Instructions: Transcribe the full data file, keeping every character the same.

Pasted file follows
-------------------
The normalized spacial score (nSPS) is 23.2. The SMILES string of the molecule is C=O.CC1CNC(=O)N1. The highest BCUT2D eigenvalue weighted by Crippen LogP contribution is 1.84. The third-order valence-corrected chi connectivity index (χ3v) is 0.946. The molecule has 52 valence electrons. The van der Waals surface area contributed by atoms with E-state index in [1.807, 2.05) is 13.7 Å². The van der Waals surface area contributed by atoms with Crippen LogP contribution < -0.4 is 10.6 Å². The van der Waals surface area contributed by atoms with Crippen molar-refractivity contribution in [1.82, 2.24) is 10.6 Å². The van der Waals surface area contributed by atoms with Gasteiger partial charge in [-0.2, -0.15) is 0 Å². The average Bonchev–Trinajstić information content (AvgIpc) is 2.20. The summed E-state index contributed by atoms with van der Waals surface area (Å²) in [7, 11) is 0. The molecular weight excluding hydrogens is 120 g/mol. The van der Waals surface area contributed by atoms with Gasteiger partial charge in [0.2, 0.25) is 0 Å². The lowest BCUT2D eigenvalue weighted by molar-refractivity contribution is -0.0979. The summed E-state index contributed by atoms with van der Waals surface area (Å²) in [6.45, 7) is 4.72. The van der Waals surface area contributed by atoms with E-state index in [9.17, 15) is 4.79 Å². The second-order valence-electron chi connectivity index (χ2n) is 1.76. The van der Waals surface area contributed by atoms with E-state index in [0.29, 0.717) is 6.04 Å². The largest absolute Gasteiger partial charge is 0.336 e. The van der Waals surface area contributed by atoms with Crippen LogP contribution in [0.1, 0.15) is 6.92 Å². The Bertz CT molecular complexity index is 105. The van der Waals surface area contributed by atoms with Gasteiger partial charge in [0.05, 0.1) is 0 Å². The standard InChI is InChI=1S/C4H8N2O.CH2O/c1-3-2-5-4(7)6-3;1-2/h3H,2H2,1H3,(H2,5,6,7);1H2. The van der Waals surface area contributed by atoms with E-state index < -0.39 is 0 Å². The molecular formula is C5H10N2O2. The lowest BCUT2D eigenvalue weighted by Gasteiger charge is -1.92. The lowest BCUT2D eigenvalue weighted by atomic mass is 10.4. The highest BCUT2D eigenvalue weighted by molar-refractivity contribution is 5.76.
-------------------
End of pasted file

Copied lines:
The normalized spacial score (nSPS) is 23.2. The SMILES string of the molecule is C=O.CC1CNC(=O)N1. The highest BCUT2D eigenvalue weighted by Crippen LogP contribution is 1.84. The third-order valence-corrected chi connectivity index (χ3v) is 0.946. The molecule has 52 valence electrons. The van der Waals surface area contributed by atoms with E-state index in [1.807, 2.05) is 13.7 Å². The van der Waals surface area contributed by atoms with Crippen LogP contribution < -0.4 is 10.6 Å². The van der Waals surface area contributed by atoms with Crippen molar-refractivity contribution in [1.82, 2.24) is 10.6 Å². The van der Waals surface area contributed by atoms with Gasteiger partial charge in [-0.2, -0.15) is 0 Å². The average Bonchev–Trinajstić information content (AvgIpc) is 2.20. The summed E-state index contributed by atoms with van der Waals surface area (Å²) in [7, 11) is 0. The molecular weight excluding hydrogens is 120 g/mol. The van der Waals surface area contributed by atoms with Gasteiger partial charge in [0.2, 0.25) is 0 Å². The lowest BCUT2D eigenvalue weighted by molar-refractivity contribution is -0.0979. The summed E-state index contributed by atoms with van der Waals surface area (Å²) in [6.45, 7) is 4.72. The van der Waals surface area contributed by atoms with E-state index in [9.17, 15) is 4.79 Å². The second-order valence-electron chi connectivity index (χ2n) is 1.76. The van der Waals surface area contributed by atoms with E-state index in [0.29, 0.717) is 6.04 Å². The largest absolute Gasteiger partial charge is 0.336 e. The van der Waals surface area contributed by atoms with Crippen LogP contribution in [0.1, 0.15) is 6.92 Å². The Bertz CT molecular complexity index is 105. The van der Waals surface area contributed by atoms with Gasteiger partial charge in [0.05, 0.1) is 0 Å². The standard InChI is InChI=1S/C4H8N2O.CH2O/c1-3-2-5-4(7)6-3;1-2/h3H,2H2,1H3,(H2,5,6,7);1H2. The van der Waals surface area contributed by atoms with E-state index < -0.39 is 0 Å². The molecular formula is C5H10N2O2. The lowest BCUT2D eigenvalue weighted by Gasteiger charge is -1.92. The lowest BCUT2D eigenvalue weighted by atomic mass is 10.4. The highest BCUT2D eigenvalue weighted by molar-refractivity contribution is 5.76.